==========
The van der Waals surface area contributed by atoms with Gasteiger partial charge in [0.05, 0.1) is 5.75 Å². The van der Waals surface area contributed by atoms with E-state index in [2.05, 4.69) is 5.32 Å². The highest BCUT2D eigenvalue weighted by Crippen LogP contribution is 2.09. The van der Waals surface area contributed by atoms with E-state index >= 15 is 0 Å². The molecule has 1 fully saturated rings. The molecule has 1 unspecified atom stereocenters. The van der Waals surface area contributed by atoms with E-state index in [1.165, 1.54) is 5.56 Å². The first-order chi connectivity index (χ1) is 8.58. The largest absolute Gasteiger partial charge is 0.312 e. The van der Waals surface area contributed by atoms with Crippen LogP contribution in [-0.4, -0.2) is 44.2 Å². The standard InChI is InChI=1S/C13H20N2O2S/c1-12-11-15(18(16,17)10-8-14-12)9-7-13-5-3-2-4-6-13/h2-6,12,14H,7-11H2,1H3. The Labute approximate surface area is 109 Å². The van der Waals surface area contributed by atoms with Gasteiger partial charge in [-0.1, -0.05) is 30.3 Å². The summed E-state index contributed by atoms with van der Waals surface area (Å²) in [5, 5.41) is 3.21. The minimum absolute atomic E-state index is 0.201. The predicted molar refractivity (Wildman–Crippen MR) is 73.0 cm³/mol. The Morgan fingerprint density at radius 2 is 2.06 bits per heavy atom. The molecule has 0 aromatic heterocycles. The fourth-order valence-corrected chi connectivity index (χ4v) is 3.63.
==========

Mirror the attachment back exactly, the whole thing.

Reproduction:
The van der Waals surface area contributed by atoms with Gasteiger partial charge in [0.05, 0.1) is 5.75 Å². The van der Waals surface area contributed by atoms with E-state index in [2.05, 4.69) is 5.32 Å². The highest BCUT2D eigenvalue weighted by Crippen LogP contribution is 2.09. The van der Waals surface area contributed by atoms with E-state index >= 15 is 0 Å². The molecule has 1 fully saturated rings. The molecule has 1 unspecified atom stereocenters. The van der Waals surface area contributed by atoms with E-state index in [1.165, 1.54) is 5.56 Å². The first-order chi connectivity index (χ1) is 8.58. The largest absolute Gasteiger partial charge is 0.312 e. The van der Waals surface area contributed by atoms with Crippen LogP contribution in [-0.4, -0.2) is 44.2 Å². The standard InChI is InChI=1S/C13H20N2O2S/c1-12-11-15(18(16,17)10-8-14-12)9-7-13-5-3-2-4-6-13/h2-6,12,14H,7-11H2,1H3. The Labute approximate surface area is 109 Å². The van der Waals surface area contributed by atoms with Gasteiger partial charge in [-0.1, -0.05) is 30.3 Å². The summed E-state index contributed by atoms with van der Waals surface area (Å²) in [5, 5.41) is 3.21. The minimum absolute atomic E-state index is 0.201. The predicted molar refractivity (Wildman–Crippen MR) is 73.0 cm³/mol. The Morgan fingerprint density at radius 2 is 2.06 bits per heavy atom. The molecule has 0 aromatic heterocycles. The fourth-order valence-corrected chi connectivity index (χ4v) is 3.63.